New Telegraph

February 24, 2024

FG must decentralise police force –Ohanaeze

Pan-Igbo socio cultural organisation, Ohanaeze Ndigbo, has reiterated its call for the decentralisation of police force in Nigeria. Reacting to the Wednesday’s attack on Prof Charles Soludo, the National Publicity Secretary of Ohanaeze Ndigbo, Chief Alex Ogbonnia, told Saturday Telegraph in an exclusive interview that the group is perturbed by the rising insecurity in South East and Anambra State where attack on security personnel and civilians had become a daily routine.

Ohanaeze also deplored the recent massacre of innocent persons in three Ebonyi communities by alleged herders, while stressing that the nation was heading to a dangerous cul-de-sac with proliferation of arms in the hands of non – state actors, with the federal government appearing unable to stem the tide.

“The instrument of violence is supposed to reside in the government, that is how it is supposed to be, but when by way of unnecessary indulgence to Fulani herdsmen, you make guns available to everybody then it will come to a tipping point that it becomes a disaster to the whole nation. It’s not in the interest of anybody.

“The attack on Soludo is sad and it is still part of what we are talking about. You know the government unwittingly has made it possible for guns to replicate everywhere and because of that nobody is safe anymore. “The case of Anambra has been very perturbing, for about over two weeks now, remember that at a point soldiers were killed; at a point the President General of Omor was murdered in cold blood and so on and so forth, it is very disturbing and then the federal government cannot rise to the occasion, it is very unfortunate. “That is why we are talking about decentralising the police force by making it possible for each state to have control over the security architecture.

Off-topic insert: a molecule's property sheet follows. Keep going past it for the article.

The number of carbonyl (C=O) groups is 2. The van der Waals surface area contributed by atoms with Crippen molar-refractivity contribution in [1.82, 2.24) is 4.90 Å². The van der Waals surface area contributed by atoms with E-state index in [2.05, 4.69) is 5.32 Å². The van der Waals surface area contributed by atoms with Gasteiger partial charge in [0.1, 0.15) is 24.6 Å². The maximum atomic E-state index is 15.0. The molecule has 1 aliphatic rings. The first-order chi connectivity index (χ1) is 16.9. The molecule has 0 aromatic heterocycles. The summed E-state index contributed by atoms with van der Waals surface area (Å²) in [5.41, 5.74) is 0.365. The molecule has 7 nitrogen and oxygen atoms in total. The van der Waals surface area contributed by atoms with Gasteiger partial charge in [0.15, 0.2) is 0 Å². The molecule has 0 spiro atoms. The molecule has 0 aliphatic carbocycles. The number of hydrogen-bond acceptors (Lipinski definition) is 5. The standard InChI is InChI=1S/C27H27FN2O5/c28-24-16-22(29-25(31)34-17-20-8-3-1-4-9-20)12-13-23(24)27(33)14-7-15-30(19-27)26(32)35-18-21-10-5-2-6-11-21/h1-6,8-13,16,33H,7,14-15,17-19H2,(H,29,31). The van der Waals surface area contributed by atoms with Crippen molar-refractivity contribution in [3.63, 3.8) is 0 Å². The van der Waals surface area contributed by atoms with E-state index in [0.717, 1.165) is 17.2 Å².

People who understand the topography, culture and social life of the people should manage the security affairs of the state. ‘‘Not somebody from Sokoto or Maiduguri posted to Omor when he understands little or nothing about the language, culture or topography of the people and you expect him to secure the people of Omor, it doesn’t work.

“These are the kind of issues that perturb us here in Nigeria but most unfortunately after saying it they don’t listen to us. I think we have come to a point we have been able to drag ourselves to a cul-de-sac, a point where people are now realizing that every other day while some people are talking about development, we are talking about loss of human life and things like that.

It is very unfortunate and it doesn’t portend anything good for anybody,” he said. On the massacre of more than 15 persons in three Ebonyi communities, the Ohanaeze spokesperson referred to his earlier statement where the body “condemned the senseless gruesome murder of innocent citizens across Igbo Land by the AK-47 wielding Fulani herdsmen.”

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